Am I a narcissist? The signs and what to do

A narcissist in the family

A narcissist in the family will make your life unbearable.

Photo credit: Samuel Muigai | Nation Media Group

“A shilling for your thoughts,” I told Jane, a close friend during a lunch date. She stared at her drink then blurted out: “My cat is a narcissist.” I chuckled but she went on to explain what she meant.

“She’s a taker. Takes and takes and never gives back anything.”

“Well, that’s the nature of cat...,” I said.

She divulged more details to make her point.

“She likes to be fed, cuddled, and pampered, but will not even look at me, unless when she’s hungry,” she complained. I thought that was very mean of the cat.

“Why do you keep her if she is so much work?” I asked.

“I am an empath. I attract narcissists,” she said.

“Where did you learn that?” I was curious.

“Oh no my friend, cats are narcs,” she responded.

“Maybe you should keep a dog. They are the empaths,” I suggested. She looked at me, smiled, and called the waiter to settle the bill.

But the narcissistic cat discussion stuck with me.

Of late, every human connected to social media platforms seems to have turned into a psychiatrist or psychologist. We are quick to label every ill-mannered behaviour from someone as narcissistic. Thanks to an overload of information, we now know that more than half the population has a varying degree of mental illness or personality disorder. But in our lazy consumption of information, we (mis) diagnose other abuse as narcissistic. It could be because, at any one time, we all display a narcissistic trait even though that does not qualify as a narcissistic personality disorder unless it is consistent.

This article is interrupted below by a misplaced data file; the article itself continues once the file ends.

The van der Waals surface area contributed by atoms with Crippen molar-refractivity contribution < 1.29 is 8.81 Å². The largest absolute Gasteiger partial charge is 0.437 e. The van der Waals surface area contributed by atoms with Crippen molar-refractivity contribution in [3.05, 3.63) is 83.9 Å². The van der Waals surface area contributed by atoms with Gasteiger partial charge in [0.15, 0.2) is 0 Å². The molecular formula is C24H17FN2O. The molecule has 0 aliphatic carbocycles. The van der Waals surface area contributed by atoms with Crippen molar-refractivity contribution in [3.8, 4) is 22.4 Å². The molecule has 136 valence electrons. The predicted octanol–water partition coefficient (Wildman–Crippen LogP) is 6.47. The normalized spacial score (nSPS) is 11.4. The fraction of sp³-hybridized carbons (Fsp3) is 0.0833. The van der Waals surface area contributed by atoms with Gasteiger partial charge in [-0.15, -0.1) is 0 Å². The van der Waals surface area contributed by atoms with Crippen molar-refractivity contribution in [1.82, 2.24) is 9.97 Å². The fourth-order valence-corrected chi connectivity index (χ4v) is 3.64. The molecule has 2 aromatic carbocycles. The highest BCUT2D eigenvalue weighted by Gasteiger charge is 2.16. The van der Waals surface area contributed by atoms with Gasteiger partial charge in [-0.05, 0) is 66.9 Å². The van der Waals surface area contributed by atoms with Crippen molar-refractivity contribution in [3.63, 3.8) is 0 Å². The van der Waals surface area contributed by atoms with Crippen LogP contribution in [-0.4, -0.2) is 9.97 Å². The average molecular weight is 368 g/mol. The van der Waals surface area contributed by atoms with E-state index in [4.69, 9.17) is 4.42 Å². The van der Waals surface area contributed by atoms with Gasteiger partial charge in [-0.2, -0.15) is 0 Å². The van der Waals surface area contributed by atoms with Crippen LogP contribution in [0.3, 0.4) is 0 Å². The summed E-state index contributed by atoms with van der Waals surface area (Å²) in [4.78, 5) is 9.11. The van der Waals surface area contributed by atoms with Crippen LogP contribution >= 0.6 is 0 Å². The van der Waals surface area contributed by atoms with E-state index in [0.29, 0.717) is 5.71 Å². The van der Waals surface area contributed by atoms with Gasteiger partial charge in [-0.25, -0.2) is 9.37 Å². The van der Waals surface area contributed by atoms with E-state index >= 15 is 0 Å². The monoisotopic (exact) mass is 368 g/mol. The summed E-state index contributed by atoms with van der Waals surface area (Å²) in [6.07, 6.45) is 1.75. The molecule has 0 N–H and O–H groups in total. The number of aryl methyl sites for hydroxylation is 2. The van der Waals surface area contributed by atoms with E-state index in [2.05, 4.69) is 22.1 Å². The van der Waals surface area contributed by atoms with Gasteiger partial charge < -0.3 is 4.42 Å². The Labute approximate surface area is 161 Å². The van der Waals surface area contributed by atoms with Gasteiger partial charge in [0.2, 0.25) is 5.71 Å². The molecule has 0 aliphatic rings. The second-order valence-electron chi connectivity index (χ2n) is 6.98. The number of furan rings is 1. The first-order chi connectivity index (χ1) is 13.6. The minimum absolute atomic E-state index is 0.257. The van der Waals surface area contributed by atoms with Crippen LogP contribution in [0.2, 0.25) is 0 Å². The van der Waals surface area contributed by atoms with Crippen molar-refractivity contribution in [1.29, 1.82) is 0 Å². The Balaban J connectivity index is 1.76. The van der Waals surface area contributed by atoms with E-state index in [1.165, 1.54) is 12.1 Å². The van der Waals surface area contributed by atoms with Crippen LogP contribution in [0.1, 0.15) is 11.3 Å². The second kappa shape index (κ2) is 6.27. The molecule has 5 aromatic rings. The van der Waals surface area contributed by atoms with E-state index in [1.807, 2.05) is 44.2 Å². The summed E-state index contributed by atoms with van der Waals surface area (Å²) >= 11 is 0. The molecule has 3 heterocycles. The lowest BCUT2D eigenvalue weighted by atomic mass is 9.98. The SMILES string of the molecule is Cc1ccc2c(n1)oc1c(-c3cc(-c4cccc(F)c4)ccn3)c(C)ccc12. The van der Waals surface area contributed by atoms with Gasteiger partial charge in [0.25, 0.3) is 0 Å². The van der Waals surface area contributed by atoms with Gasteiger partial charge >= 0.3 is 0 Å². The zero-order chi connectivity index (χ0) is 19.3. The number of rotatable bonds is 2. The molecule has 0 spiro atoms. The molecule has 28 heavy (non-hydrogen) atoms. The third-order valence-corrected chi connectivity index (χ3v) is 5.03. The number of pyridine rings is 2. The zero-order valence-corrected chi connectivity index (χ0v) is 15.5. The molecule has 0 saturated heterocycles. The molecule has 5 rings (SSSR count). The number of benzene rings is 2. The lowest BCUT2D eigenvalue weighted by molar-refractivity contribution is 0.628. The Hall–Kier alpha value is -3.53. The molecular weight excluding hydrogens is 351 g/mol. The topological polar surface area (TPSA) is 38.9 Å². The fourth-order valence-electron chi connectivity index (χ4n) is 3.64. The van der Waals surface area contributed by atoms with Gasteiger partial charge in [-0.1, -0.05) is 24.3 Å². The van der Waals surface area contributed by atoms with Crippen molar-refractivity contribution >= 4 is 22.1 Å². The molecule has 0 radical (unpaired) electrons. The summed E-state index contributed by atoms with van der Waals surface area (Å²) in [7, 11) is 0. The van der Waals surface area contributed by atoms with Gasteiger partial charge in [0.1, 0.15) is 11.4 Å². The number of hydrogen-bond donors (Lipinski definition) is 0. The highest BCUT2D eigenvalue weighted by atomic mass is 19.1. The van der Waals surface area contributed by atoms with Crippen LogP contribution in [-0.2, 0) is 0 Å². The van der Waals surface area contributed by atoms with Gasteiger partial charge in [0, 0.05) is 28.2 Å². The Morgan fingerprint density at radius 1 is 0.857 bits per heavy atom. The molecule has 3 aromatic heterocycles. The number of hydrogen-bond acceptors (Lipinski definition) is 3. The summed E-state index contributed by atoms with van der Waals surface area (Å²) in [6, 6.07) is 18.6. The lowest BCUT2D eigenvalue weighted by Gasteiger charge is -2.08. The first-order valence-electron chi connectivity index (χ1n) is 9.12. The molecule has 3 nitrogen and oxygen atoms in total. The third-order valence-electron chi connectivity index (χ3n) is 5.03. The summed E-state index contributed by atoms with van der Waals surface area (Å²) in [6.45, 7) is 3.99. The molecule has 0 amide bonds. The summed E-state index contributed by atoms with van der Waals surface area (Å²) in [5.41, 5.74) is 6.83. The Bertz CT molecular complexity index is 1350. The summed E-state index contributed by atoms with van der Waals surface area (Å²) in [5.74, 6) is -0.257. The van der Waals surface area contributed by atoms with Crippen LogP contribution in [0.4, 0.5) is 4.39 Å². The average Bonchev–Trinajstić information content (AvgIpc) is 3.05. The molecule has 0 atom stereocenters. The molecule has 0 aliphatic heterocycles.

I was surprised to learn that not all abusers are narcissistic, but all narcissists are abusers. While both men and women can be narcissistic, in patriarchal societies like ours, more than 70 per cent of the persons with the disorder are male. Patriarchy normalises misogyny and unconscious bias is common, for example in everyday speech. Do you realise it is taken as an insult to call a man, a woman but flip the same and it becomes a compliment. “Huyo ni mwanaume. (to mean she is tough). She has built her parents a house,” is a common statement.

A husband who is not conscious or intentional about the value of a woman will easily turn into a narcissist without realising it.

So how does one know if they are experiencing narcissistic abuse in marriage?

“Betrayal is the one constant sign,” Dr Ramani Durvasula, a clinical psychologist sheds light on narcissistic traits and narcissistic personality disorder.

Betrayal in marriage such as adultery, selling off a joint property behind your spouse’s back, or withdrawing funds from a joint account without consent or knowledge of the other is a serious breach of the marriage trust and promises.

Consistent behaviour of betrayal, not just towards the spouse but others, points to a narcissistic personality disorder. The most disturbing thing about this disorder is that the person does not acknowledge their problem and its impact on others. They will justify their actions, as they have an entitlement mentality and a grandiose sense of self-importance.

Jeniffer Kiarie, a psychologist, and founder of Heal and Thrive describes the experience of co-parenting with a narcissist.

“A narcissist doesn’t co-parent, they counter-parent,” she says.

When a marriage breaks down, normal people will amicably co-parent, for the sake of the children. But a narcissist will be hell-bent on punishing you for leaving them, without regard for how their behaviour led to the demise of the marriage, and most critically, without caring about the welfare of the children. If you find yourself dealing with a narcissist and they are being difficult on custody issues, to protect your sanity, involve the law. Stay away from narcissists. Healing from narcissistic abuse is work! It takes therapy, prayer, fasting, grieving, anger, acceptance, and the toughest, forgiving oneself.

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